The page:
Sexism and fairness in science and technology

| Comments (1) | Misc
The Times reports on a study (press release here) by the Center for Work Life Policy on women in science and technology fields. The study isn't available yet, but the press release and the NYT article seem to confuse a number of issues:
The 147-page report (which was sponsored by Alcoa, Johnson & Johnson, Microsoft, Pfizer and Cisco) is filled with tales of sexual harassment (63 percent of women say they experienced harassment on the job); and dismissive attitudes of male colleagues (53 percent said in order to succeed in their careers they had to ?act like a man?); and a lack of mentors (51 percent of engineers say they lack one); and hours that suit men with wives at home but not working mothers (41 percent of technology workers says they need to be available ?24/7?).

...

The result, she said has been a work environment that dismisses women. Female employees come up against "the kind of culture that evolves when women are in the extreme minority," she said. (Think "Lord of the Flies.") The ideal worker in this realm is "the hacker who goes into his cubicle and doesn't emerge for a week, having not showered or eaten anything but pizza. Those people exist and they are seen as heroes."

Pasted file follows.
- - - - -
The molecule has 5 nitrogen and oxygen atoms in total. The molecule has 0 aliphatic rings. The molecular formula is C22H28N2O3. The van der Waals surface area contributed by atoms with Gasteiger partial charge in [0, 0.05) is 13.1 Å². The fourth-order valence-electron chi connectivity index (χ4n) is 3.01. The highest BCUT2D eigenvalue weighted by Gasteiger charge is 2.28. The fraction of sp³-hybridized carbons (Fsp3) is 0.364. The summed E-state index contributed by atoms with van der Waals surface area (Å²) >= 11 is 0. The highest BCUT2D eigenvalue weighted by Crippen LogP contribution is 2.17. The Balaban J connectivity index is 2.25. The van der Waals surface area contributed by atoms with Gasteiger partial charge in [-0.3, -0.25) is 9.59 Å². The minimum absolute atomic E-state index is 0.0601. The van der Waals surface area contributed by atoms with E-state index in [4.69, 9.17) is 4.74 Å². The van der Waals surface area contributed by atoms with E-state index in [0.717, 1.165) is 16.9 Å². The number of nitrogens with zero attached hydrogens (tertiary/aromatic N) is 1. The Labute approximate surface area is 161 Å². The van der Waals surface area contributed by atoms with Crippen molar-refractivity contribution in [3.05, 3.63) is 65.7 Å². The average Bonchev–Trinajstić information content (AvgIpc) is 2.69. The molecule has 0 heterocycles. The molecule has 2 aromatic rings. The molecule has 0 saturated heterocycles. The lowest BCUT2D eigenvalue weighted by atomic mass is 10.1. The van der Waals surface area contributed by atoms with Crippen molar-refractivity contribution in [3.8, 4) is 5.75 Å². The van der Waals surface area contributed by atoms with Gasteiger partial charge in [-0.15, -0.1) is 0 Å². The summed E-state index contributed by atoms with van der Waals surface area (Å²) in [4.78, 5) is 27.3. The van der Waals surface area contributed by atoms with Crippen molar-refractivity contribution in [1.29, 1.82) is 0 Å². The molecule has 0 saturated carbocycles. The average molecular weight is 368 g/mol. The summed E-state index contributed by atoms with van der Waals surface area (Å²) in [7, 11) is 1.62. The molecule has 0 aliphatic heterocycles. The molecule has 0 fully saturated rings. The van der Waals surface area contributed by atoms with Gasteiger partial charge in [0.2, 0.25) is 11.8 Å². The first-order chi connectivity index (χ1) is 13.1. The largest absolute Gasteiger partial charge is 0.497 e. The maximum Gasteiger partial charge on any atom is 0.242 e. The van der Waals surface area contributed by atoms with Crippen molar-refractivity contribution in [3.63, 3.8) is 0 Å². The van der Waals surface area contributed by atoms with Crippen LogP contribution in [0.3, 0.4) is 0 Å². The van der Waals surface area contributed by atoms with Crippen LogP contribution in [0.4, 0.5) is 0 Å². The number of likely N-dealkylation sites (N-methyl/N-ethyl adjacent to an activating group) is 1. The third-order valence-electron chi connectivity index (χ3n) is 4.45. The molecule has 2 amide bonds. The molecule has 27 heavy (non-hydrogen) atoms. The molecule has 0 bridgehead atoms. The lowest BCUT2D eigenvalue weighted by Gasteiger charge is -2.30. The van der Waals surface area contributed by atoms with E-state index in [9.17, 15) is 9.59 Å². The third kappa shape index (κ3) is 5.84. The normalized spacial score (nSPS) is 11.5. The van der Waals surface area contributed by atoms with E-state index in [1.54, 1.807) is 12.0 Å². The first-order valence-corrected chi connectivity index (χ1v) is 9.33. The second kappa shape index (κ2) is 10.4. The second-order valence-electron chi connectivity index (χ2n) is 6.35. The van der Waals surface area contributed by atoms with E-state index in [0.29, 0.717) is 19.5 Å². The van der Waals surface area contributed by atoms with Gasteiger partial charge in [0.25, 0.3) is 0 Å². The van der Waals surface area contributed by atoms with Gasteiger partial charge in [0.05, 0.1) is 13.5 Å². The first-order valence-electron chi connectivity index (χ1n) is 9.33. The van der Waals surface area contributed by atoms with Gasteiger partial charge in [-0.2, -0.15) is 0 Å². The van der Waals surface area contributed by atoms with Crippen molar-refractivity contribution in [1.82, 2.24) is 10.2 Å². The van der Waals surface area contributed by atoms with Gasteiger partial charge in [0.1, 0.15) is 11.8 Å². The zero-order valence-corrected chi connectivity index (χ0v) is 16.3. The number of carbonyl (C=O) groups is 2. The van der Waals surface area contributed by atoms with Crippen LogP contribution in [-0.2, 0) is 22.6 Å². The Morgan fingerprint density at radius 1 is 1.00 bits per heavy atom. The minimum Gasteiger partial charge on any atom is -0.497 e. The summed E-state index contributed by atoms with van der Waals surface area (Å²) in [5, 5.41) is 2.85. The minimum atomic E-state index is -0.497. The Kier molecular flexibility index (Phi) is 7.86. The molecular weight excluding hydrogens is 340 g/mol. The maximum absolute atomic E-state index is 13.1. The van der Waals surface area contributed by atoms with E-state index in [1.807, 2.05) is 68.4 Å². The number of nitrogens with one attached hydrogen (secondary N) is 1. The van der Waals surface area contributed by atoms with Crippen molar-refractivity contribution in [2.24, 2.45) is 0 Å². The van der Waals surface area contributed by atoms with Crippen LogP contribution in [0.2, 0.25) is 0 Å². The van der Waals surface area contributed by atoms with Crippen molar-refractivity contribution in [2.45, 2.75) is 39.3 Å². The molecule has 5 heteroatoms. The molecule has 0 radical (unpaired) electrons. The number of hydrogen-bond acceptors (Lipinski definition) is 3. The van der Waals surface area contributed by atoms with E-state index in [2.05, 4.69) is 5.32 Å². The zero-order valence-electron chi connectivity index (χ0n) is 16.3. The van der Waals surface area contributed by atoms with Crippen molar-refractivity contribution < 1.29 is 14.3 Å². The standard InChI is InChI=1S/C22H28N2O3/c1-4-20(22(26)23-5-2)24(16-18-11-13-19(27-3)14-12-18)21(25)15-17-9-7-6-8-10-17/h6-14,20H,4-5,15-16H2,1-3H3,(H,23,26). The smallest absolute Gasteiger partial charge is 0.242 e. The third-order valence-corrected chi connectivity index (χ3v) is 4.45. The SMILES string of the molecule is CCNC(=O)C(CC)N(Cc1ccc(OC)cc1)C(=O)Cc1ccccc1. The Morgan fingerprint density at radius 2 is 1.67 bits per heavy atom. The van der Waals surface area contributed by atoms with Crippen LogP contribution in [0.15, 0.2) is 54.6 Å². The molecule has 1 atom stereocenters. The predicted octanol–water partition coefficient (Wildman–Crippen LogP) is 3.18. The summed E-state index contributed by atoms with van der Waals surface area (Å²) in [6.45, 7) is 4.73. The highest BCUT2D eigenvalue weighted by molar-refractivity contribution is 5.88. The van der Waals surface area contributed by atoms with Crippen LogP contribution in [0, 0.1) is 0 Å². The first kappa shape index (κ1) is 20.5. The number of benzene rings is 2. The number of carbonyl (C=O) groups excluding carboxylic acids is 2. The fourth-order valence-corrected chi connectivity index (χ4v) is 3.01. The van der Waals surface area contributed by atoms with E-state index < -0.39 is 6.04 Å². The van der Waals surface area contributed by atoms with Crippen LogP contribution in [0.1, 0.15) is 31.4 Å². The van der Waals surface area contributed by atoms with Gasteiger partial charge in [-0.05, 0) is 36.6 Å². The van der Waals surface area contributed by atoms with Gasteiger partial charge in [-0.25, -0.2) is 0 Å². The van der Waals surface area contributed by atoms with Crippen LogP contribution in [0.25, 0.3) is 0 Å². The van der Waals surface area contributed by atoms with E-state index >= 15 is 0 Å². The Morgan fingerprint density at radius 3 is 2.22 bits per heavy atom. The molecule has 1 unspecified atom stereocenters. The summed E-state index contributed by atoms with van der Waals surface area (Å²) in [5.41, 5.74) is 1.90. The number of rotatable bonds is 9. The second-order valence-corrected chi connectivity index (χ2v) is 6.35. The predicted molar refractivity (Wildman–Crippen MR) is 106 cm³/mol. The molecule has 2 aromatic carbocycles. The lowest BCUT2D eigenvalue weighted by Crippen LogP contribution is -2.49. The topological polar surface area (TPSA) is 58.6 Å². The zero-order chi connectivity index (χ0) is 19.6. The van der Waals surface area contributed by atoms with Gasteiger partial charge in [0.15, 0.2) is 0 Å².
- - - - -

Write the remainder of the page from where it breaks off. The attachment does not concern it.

So, there are five complaints here:

  1. Sexual harassment
  2. Dismissive attitudes
  3. Lack of mentors
  4. Long hours and inflexible schedules
  5. A culture that rewards lone work

When evaluating these complaints, we need to examine two axes: the pragmatic question of what would benefit companies, and the fairness issue of how companies ought to behave. In many cases, these are aligned. For instance, it's clearly unfair to subject women to sexual harassment and it's doubtful that it's somehow favorable to the company either, since at minimum it demoralizes a significant fraction of your workforce.

On the other hand, in some cases these forces may be in tension. To take one example: if engineers willing to work 80 hours a week are a lot more productive than engineers who can only afford to work 40 hours week (I'm not saying this is so; I suspect the relationship is a lot more complicated than this), then expecting your engineers to be willing to work long hours might well benefit the company; it's a tradeoff between the additional effort you get out of your existing staff and the reduced population you're able to draw from (assuming that some people simply can't work those hours). Similarly, it could be true that lone hackers slaving away in their cubicles is the best way to produce software (it's far from clear that that's true, but I've certainly seen plenty of high quality software produced that way), in which case again it may be in the company's best interest to rely on such people, even if they're harder to find than the average programmer.